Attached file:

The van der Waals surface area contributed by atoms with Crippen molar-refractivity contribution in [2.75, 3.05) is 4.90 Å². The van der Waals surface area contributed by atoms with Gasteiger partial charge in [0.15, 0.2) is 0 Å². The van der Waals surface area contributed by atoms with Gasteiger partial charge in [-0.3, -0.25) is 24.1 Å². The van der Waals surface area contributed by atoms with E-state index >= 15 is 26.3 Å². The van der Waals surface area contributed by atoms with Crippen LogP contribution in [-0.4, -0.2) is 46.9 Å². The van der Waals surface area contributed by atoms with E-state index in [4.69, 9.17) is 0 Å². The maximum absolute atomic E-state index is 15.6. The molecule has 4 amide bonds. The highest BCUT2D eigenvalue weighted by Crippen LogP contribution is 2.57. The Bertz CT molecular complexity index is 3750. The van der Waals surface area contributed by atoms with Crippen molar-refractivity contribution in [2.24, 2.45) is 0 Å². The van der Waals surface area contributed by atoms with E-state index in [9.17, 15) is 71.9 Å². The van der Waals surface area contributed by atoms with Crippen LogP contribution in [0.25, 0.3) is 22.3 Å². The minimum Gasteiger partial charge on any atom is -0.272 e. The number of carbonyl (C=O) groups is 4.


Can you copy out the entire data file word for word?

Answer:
The van der Waals surface area contributed by atoms with Crippen molar-refractivity contribution in [2.75, 3.05) is 4.90 Å². The van der Waals surface area contributed by atoms with Gasteiger partial charge in [0.15, 0.2) is 0 Å². The van der Waals surface area contributed by atoms with Gasteiger partial charge in [-0.3, -0.25) is 24.1 Å². The van der Waals surface area contributed by atoms with E-state index >= 15 is 26.3 Å². The van der Waals surface area contributed by atoms with Crippen LogP contribution in [-0.4, -0.2) is 46.9 Å². The van der Waals surface area contributed by atoms with E-state index in [4.69, 9.17) is 0 Å². The maximum absolute atomic E-state index is 15.6. The molecule has 4 amide bonds. The highest BCUT2D eigenvalue weighted by Crippen LogP contribution is 2.57. The Bertz CT molecular complexity index is 3750. The van der Waals surface area contributed by atoms with Crippen molar-refractivity contribution in [2.24, 2.45) is 0 Å². The van der Waals surface area contributed by atoms with E-state index in [9.17, 15) is 71.9 Å². The van der Waals surface area contributed by atoms with Crippen LogP contribution in [0.25, 0.3) is 22.3 Å². The minimum Gasteiger partial charge on any atom is -0.272 e. The number of carbonyl (C=O) groups is 4.